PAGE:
A low and impenetrable mist clogs up the fjords of Gros Morne National Park. It is so thick, so pervasive, that the landscape appears to have recently experienced a downpour. A pine branch sparkles, its needles covered in refracting orbs of water that magnify and distort the bulbous nose that will collide with them a few seconds later. The misty mis-en-place does not charm the moose, nor does the opaque air make its poor eyesight any worse. It is huge, indomitable, apathetic. Water droplets patter on chocolate-pudding earth as the animal vandalizes another tree with its face. It is difficult to believe that these creatures did not live on Newfoundland until a century ago, when they were introduced as a food source. While they have certainly become a food source, they seem to have turned the island's forests into their own food source and gotten the better end of the deal.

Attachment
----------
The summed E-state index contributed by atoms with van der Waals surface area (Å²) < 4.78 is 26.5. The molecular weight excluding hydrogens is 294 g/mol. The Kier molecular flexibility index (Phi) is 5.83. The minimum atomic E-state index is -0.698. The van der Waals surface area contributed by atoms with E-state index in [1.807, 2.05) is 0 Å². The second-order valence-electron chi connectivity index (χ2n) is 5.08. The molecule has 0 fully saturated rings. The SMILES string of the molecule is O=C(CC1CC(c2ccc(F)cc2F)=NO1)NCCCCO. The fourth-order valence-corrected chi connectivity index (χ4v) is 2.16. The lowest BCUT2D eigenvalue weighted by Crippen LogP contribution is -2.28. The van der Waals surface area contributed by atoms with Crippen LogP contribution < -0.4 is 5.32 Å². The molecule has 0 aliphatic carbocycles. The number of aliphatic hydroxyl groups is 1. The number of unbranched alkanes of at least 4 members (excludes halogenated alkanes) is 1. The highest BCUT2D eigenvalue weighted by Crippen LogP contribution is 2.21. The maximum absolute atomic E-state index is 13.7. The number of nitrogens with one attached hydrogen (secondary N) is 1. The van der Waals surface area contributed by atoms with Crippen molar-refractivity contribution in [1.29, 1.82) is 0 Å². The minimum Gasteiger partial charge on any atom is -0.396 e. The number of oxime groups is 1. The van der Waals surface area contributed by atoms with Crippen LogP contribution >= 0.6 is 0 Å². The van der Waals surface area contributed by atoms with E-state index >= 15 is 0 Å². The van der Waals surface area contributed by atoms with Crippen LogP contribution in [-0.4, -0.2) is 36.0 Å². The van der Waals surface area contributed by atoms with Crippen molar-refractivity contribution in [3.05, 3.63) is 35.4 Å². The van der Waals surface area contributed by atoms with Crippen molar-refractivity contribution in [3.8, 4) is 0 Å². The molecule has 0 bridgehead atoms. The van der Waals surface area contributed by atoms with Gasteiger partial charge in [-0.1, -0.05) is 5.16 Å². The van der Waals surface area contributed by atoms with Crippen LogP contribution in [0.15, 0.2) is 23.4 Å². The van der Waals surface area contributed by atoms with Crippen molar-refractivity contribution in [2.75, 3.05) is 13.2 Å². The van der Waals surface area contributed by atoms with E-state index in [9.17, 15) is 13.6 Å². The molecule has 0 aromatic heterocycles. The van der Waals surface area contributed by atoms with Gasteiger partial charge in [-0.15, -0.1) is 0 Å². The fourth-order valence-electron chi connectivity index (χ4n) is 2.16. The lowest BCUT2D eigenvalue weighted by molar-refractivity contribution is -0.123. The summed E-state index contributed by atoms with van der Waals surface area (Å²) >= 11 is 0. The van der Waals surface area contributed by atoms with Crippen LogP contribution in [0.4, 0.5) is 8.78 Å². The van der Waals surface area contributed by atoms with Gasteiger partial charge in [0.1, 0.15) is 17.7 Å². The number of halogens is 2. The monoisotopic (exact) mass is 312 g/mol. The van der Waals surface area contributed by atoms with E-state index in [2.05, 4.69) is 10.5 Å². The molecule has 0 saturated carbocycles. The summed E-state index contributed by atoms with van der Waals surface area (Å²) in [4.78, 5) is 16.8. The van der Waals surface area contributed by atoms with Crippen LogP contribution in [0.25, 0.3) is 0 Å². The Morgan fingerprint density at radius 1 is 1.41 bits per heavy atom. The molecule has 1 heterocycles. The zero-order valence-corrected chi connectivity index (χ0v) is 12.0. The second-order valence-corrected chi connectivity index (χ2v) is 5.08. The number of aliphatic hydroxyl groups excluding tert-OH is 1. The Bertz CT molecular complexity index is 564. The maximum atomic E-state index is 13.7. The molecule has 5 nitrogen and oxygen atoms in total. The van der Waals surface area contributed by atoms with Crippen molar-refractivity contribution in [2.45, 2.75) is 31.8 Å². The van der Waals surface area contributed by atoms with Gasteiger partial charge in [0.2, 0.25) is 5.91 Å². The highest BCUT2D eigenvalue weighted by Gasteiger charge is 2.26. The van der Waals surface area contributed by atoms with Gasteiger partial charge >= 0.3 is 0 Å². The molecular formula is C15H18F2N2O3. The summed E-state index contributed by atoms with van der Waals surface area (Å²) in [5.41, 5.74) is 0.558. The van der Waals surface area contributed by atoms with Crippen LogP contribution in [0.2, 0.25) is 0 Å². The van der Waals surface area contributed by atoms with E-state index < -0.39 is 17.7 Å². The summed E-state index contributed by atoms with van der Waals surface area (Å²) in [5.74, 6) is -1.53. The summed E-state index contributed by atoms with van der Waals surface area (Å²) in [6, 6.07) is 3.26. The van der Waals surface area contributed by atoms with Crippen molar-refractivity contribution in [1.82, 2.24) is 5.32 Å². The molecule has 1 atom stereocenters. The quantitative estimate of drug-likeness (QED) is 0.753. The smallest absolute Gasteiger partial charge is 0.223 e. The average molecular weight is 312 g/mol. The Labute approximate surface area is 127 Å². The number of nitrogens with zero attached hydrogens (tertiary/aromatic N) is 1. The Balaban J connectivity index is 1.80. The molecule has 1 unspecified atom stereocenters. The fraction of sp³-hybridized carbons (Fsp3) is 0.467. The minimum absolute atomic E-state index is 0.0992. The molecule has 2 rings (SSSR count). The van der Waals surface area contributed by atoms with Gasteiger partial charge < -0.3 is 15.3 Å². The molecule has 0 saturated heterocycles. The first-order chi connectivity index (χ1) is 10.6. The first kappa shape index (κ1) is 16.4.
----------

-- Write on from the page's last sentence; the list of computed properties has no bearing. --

In the campground, a conversation about cultural differences under a sky so clear galaxies are readily seen. Similarities between the United States and Canada are so extensive that differences become all the more interesting. Is it fair to generalize about national characters? Do Americans have a darker outlook? Are they morbidly fascinated by dreams of apocalypse and judgement? Is this fixation unhealthy or do are they realistically appraising a declining nation, a threadbare morality, and a poisoned environment? Why don't Canadians seem to be talking about millenarian disasters? "I don't think it's any different," a Canadian says. "Not long ago, I got caught in traffic just underneath a railroad overpass. As I was stuck there, a train come overhead. Everything shook. You couldn't hear anything. And all I could think was: it's going to come off the tracks and fall on me. It's going to come off the tracks and crush me. And I'm stuck here in traffic."